This article analyses the decision of the Supreme Court in Nicklinson; the conjoined appeals concerning challenges to the prohibition against assisting a suicide under the Suicide Act 1961. Although the appellants failed in their attempt to persuade the majority of the court that the time was right to make a declaration of incompatibility under the Human Rights Act 1998, judicial antipathy towards assisted dying appears to be waning. In addition to discussing some of the diverse and remarkable elements of the judgement, this article considers the troubled issue of the potential liability faced by healthcare workers and professionals who might find themselves on the wrong side of the criminal law. The case also draws our attention to wider problems within end of life care, particularly regarding the palliative obligations of the medical profession, and so the current tension within end of life law and ethical guidance is also explored.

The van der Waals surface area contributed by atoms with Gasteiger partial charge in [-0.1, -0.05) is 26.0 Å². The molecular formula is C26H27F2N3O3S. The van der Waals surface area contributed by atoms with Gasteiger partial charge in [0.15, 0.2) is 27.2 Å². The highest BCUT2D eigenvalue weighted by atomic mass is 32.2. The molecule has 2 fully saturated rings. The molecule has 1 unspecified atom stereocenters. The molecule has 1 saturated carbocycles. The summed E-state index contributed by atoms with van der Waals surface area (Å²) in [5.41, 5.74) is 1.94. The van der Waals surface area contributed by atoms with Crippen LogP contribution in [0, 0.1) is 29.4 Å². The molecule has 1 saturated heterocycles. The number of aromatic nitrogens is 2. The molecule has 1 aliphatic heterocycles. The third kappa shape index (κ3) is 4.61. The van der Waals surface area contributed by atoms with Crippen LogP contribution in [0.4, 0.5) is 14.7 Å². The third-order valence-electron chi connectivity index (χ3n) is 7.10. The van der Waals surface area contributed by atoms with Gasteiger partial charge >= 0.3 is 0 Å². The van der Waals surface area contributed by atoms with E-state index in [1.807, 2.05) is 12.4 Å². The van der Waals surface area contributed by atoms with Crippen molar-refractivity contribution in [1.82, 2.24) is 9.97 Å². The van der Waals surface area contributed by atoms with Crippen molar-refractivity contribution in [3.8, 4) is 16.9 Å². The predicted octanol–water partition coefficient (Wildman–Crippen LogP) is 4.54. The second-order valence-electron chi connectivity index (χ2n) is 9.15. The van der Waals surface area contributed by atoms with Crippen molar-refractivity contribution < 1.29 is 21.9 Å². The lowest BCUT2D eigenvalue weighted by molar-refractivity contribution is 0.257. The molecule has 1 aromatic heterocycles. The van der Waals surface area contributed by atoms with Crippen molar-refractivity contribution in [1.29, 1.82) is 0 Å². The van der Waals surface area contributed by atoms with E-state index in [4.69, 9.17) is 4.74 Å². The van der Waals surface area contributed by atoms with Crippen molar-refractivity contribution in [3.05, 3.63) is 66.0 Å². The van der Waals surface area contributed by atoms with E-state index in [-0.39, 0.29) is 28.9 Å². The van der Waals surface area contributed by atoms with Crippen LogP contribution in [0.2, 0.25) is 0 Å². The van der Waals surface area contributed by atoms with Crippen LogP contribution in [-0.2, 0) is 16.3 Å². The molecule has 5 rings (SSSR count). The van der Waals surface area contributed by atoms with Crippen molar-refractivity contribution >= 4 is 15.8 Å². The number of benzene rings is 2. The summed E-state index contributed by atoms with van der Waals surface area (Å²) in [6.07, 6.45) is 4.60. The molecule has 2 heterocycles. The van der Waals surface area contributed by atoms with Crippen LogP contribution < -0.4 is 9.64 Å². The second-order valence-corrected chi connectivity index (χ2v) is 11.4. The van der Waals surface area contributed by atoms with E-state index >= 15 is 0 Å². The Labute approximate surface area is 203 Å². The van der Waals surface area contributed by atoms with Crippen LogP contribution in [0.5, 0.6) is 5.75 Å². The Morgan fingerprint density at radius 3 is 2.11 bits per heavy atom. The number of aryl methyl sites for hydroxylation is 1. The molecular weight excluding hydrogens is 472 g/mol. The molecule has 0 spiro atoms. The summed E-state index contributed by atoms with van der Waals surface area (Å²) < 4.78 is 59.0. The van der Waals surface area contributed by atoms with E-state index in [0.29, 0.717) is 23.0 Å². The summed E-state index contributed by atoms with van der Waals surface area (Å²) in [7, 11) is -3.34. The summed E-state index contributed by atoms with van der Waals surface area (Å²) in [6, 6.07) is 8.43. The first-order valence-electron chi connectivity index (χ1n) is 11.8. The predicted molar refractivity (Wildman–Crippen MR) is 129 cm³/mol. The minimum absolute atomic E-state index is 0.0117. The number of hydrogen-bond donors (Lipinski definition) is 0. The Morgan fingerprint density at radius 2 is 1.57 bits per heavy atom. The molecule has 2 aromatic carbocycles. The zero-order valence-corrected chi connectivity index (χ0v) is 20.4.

|Number of pages||10|
|Journal||Journal of Professional Negligence|
|Publication status||Published - Feb 2015|
- Assisted Dying
- Human rights
- Article 8